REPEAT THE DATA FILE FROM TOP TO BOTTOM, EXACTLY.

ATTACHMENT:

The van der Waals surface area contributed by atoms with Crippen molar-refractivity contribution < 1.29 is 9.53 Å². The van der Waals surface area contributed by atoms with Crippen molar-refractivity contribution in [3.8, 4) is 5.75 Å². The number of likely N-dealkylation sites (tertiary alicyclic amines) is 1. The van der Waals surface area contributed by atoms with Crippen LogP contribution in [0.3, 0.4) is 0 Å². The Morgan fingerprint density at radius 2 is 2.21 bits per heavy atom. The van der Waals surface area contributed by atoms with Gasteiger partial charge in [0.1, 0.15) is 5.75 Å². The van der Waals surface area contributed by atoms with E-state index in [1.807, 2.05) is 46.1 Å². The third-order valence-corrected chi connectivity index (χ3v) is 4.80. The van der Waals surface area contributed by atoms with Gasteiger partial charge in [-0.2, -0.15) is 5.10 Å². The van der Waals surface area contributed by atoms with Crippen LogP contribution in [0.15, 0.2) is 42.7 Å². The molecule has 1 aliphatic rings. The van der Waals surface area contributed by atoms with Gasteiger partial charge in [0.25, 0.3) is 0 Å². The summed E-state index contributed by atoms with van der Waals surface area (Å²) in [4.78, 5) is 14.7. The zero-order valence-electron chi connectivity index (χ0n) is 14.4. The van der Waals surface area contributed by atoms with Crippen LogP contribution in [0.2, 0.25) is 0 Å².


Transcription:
The van der Waals surface area contributed by atoms with Crippen molar-refractivity contribution < 1.29 is 9.53 Å². The van der Waals surface area contributed by atoms with Crippen molar-refractivity contribution in [3.8, 4) is 5.75 Å². The number of likely N-dealkylation sites (tertiary alicyclic amines) is 1. The van der Waals surface area contributed by atoms with Crippen LogP contribution in [0.3, 0.4) is 0 Å². The Morgan fingerprint density at radius 2 is 2.21 bits per heavy atom. The van der Waals surface area contributed by atoms with Gasteiger partial charge in [0.1, 0.15) is 5.75 Å². The van der Waals surface area contributed by atoms with E-state index in [1.807, 2.05) is 46.1 Å². The third-order valence-corrected chi connectivity index (χ3v) is 4.80. The van der Waals surface area contributed by atoms with Gasteiger partial charge in [-0.2, -0.15) is 5.10 Å². The van der Waals surface area contributed by atoms with Crippen LogP contribution in [0.15, 0.2) is 42.7 Å². The molecule has 1 aliphatic rings. The van der Waals surface area contributed by atoms with Gasteiger partial charge in [0.25, 0.3) is 0 Å². The summed E-state index contributed by atoms with van der Waals surface area (Å²) in [4.78, 5) is 14.7. The zero-order valence-electron chi connectivity index (χ0n) is 14.4. The van der Waals surface area contributed by atoms with Crippen LogP contribution in [0.2, 0.25) is 0 Å².